Rowe went on to say, “I remained until 25 minutes after 12, when I saw a boat on the starboard beam.” The two men talked for some minutes before noting that lifeboat in the water.
 
Some have suggested while Bright may have arrived at “midnight,” the change of watch did not take place until 23 minutes later. The problem with that theory is that no boats were launched at 2423 hrs April 14th. The launching of boat #7, the first to go, occurred 45 to 50 minutes after the iceberg at about 2450 in April 14th time. Within reason, the actual launch time would have been about “12:25” on Rowe’s watch set to crew time. Table #6 shows how the times cited by Hichens, Rowe, and Bright work out.
 
One Clock Not Retarded: Hichens statement that he was relieved at 12:23 o’clock indicates that at least one clock in the wheelhouse was retained on April 14th hours. The most likely reason for this clock was that certain routine activities were required to take place every 30 minutes without regard to any time changes. The most important of these activities was the comparison of the steering compass to the standard compass. Article 253 of the company regulations spelled out the responsibilities of the Officer Of The Watch.
 
 253. Steering and Compasses.—He must pay particular attention to the steering and the course the ship makes. He must steady the ship on her course by standard every half-hour, and must compare the compasses every Watch, the comparisons to be entered in Compass Comparison Book for reference. He will also ascertain the deviation as often as possible.[xiv]
 
 
Every half hour meant Titanic should have been steadied by standard at least 49 times (48 during regular day and once more in the 47 extra minutes) during April 14th. The half-hourly pattern continued even after the crew clocks were set back 24 minutes except that now the 11:30 o’clock steadying came at 11:06 o’clock in crew time.
 
Mentally adjusting crew time to April 14th hours in order to maintain the half-hourly schedule of these routine tasks would have been an invitation to error. The simplest way to avoid mistakes would have been a separate clock maintained on April 14th hours just for the purpose. Each event would occur on the hour or half hour of that particular clock.
 
The 12:00 o’clock compass evolution at 11:36 in crew time was a scant four minutes from the time of the accident. The reason why Olliver was on the standard compass platform when the lookouts rang the alarm bell is now obvious. He was preparing for the 12:00 o’clock April 14th half-hourly compass evolution.
 
Boxhall Kept April 14th Time: Fourth Officer Boxhall said he read his timepiece while in lifeboat #2 and announced the time of Titanic’s disappearance as “2:20 a.m.” This time corresponds well to the stopped timepieces of people cast adrift when the ship sank. Based on those timepieces, Boxhall’s 2:20 a.m. was in unaltered April 14th hours. His assigned duties as fourth officer explain why.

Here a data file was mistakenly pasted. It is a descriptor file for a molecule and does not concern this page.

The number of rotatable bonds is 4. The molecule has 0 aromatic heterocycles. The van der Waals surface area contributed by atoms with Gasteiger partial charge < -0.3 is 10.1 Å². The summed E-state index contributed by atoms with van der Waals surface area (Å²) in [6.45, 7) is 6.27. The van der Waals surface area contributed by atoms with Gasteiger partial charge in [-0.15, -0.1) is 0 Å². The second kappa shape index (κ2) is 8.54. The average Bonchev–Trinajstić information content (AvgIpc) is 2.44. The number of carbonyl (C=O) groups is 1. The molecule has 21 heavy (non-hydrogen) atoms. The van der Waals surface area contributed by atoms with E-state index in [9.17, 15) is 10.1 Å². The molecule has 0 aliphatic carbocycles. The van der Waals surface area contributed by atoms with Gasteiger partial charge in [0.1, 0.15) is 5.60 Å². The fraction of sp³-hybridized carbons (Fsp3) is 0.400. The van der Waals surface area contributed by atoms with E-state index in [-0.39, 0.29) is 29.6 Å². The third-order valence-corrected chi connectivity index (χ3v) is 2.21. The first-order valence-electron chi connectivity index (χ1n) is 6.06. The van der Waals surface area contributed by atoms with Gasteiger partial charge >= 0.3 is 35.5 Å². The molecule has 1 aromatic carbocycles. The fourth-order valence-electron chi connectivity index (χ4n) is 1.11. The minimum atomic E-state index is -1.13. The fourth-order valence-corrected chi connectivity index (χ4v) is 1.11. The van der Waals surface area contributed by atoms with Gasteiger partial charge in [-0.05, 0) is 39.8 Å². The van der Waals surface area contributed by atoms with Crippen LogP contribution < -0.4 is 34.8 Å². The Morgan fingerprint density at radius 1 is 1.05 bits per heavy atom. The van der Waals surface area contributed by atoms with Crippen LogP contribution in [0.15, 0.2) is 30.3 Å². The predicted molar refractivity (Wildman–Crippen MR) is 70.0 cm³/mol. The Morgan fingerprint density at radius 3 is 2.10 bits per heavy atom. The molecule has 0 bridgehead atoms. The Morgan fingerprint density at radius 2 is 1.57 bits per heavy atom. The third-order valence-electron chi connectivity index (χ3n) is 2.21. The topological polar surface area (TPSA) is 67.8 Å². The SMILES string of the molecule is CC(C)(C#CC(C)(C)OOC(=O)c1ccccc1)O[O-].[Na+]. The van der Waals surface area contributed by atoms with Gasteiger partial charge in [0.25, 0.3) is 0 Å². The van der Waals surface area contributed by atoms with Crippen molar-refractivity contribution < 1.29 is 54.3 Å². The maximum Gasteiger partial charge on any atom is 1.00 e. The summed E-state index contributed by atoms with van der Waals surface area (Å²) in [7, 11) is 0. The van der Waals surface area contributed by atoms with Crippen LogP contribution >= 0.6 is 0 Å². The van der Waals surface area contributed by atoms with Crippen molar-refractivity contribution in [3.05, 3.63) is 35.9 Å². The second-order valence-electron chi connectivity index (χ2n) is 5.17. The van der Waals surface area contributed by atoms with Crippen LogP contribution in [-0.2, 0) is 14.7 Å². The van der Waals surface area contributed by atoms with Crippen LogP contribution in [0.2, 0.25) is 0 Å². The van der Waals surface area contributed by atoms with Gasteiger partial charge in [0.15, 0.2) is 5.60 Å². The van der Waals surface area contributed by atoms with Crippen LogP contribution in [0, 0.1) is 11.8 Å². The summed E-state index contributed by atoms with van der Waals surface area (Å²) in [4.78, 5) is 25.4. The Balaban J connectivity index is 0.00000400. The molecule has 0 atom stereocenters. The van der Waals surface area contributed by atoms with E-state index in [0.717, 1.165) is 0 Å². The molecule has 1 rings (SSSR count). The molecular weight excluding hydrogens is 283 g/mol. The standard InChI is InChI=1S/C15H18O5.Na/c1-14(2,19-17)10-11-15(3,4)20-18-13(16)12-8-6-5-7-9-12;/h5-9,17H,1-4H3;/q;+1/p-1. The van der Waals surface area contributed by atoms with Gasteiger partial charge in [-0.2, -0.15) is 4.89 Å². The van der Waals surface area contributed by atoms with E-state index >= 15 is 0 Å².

Opposite Art. 17 – Watches
Sea Watches. – Regular sea watches must be kept... The Junior officers...will keep watch and watch with the seamen, the Third Officer having charge of the port watch and the Four officer the starboard watch, under the direction of the Senior officer on watch. They are also to go the rounds every hour during watch on deck, reporting having carried this out to the Senior Officer on watch.[xv]
 
 
It makes particular sense for Boxhall to have kept his timepiece on April 14th time rather than change to crew hours. He was responsible for making the half-hourly compass checks as well as hourly rounds of the men in his Starboard Watch. As noted above, by maintaining April 14th time he could avoid needless mental time computations to keep his schedule.
 
Senior Officers’ Extra Duty: It is quite easy to understand how the Port Watch would have reset the clocks to 11:37 o’clock when they came on duty so that 23 minutes later the clocks would be correct for midnight starting April 15th. The harder task is figuring out when the clocks were retarded during the Starboard Watch. To do that we have to consider the watch schedule of the senior officers: Chief Officer Wilde, First Officer Murdoch, and Second Officer Lightoller. Their rotation was two hours out of step with the rotation of the crew and junior officers:
 
               Crew & Jr.          Senior
               Officer                Officer
               Rotation              Rotation
                12 o’clock         2 o’clock (Chief)
                4 o’clock         6 o’clock (Second)
                8 o’clock        10 o’clock (First)